Here is the guide for how to play A Vibrant Melody as it currently stands if you have access during the early alpha. If you want access please let me know @Trev_Murray on twitter. The game is still very early in development, but some of the core ideas are in place, and it already is fairly fun to play. As with any alpha there are a lot of major changes coming to the game in the future.
Beware if you’d like to figure the game out on your own there are many spoilers ahead.


The Basics

Move with the arrow keys, wsad or the buttons on a controller.

The unhappy creatures move on the beat of the music, you cannot move any more often than they do.

Moving into creatures sings to them, increasing their happiness.

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AuthorTrevor Murray


Here are the patch notes for A Vibrant Melody for people in the private Alpha. If you’re interested in testing the game let me know. I’ll be looking to invite a lot more people in the next major release.

Patch 0.10o

  • Emotional energy under the hood overhaul, all animations and movements improved

  • Unified note colours Dark brown for damage, Light pink for healing.

  • Agave Redesign: Calm, happy, ecstatic Agave no longer move creatures, but they still move gems!

Posted
AuthorTrevor Murray

Most of the challenge of games comes from the pressure of not losing. And so, it warrants spending more time thinking about the purpose of losing from a game design perspective. Since loss conditions interact with system complexity and mastery in non-obvious ways, I’ll describe a combination of loss conditions that I think is the best for maximising player engagement.

Posted
AuthorTrevor Murray

A long time ago, not long after The Last Of Us came out (and long before the expansion) two close friends and I discussed it on a podcast. I wanted to share it here since it has long since faded from the internet, and since its a nice snapshot of my thinking at the time.

Posted
AuthorTrevor Murray

This post is discussion and critique of the exit gates in Dead by Daylight. While I think many aspects of the design of the exit gates are great, the way they trigger escape leads to bad dynamics between the survivors and the killer, ultimately breaking the tension and the setting.

Posted
AuthorTrevor Murray

This post mainly acts as a response to some of the thoughts bought up in the excellent podcast series Close Playing by Tevis Thompson. In the first episode he is joined by guest Carolyn Petit to discuss The Witness. It is a really great episode and I highly recommend listening, to both it and the whole series as well as the games criticism of both Tevis and Carolyn.

I had some thoughts that I share below, since I think there's slightly more going on in the game than was touched upon in this episode. They will make little to no sense for those who haven't played the game and listened to the podcast.

Posted
AuthorTrevor Murray

A good friend and I have been working on a table top RPG for the past month or so. We've made a lot of progress in that short time and developed a system which I think is really innovative and powerful. The game's focus is on fast, but deep combat events and thoroughly integrated and engaging non-combat encounters.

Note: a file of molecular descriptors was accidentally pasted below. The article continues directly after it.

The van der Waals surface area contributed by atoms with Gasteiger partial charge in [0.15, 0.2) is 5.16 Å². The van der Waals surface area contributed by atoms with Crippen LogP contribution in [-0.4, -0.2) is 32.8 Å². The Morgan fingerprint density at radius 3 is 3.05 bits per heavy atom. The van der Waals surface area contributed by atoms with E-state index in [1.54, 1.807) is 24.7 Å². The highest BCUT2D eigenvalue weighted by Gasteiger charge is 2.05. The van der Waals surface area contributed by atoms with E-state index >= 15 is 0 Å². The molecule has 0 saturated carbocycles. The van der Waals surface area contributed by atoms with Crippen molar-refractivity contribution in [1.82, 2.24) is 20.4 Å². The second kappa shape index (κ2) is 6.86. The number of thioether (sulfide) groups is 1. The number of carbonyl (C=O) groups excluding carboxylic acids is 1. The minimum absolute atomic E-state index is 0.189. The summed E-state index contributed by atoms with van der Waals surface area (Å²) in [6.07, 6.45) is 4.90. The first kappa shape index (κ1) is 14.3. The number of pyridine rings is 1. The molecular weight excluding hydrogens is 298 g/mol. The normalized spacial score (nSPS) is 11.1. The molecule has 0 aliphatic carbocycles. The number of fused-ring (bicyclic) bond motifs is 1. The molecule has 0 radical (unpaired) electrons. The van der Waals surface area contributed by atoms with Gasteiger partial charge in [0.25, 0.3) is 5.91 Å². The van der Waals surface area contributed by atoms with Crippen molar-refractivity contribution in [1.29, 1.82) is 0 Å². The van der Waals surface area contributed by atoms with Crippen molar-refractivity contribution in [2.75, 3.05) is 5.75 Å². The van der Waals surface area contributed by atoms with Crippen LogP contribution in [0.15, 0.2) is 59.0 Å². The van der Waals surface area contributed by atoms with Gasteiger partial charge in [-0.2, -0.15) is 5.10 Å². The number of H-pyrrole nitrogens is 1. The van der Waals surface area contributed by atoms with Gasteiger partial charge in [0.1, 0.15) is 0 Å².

We've just begun the first playtesting phase so we don't have much information to share just yet, but watch this space.

Posted
AuthorTrevor Murray

Normal attacks are your bread and butter offensive moves in Rhythmcaster. Normal attacks either deal damage or give you a temporary advantage, assuming some of the notes hit the opponent without being blocked. Before we talk about normal attacks in greater detail, let’s talk briefly about how to play notes.

Posted
AuthorTrevor Murray

Rhythm games are one of the most successful genres in recent history. However, in most rhythm games, the only competitive aspect is trying to beat other players’ high scores. Currently competitive rhythm games only exist as multiplayer components tacked on to single player games. While the majority of rhythm games have shied away from any form of competitive multiplayer, others have explored new forms of player interaction.


However, despite their innovation, these rhythm games have failed to provide a compelling competitive experience. Meanwhile, other genres are flourishing because of their engrossing competitive modes¹. Many of these non-rhythm games have even garnered fan bases that regularly compete at a professional level, at national and global scales. To my knowledge, no rhythm game has managed to maintain a long-term tournament following, and as of this year there are no rhythm games in prized tournaments beyond the local level. I want to understand why rhythm games have failed where so many other genres have thrived. This is the first in a series of articles in which I, a) discuss how rhythm games have expanded the scope of game design, and b) try to understand why, despite their novelty, they have failed to attract a diehard competitive fanbase. 

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AuthorTrevor Murray
CategoriesGame Design

 

Welcome to the new Rhythmcaster website. Here I'll fill you in on the design and development of Rhythmcaster. I will also write and post articles about games and game design.

Thanks for stopping by, and I'll be sure to have more for you soon.

Posted
AuthorTrevor Murray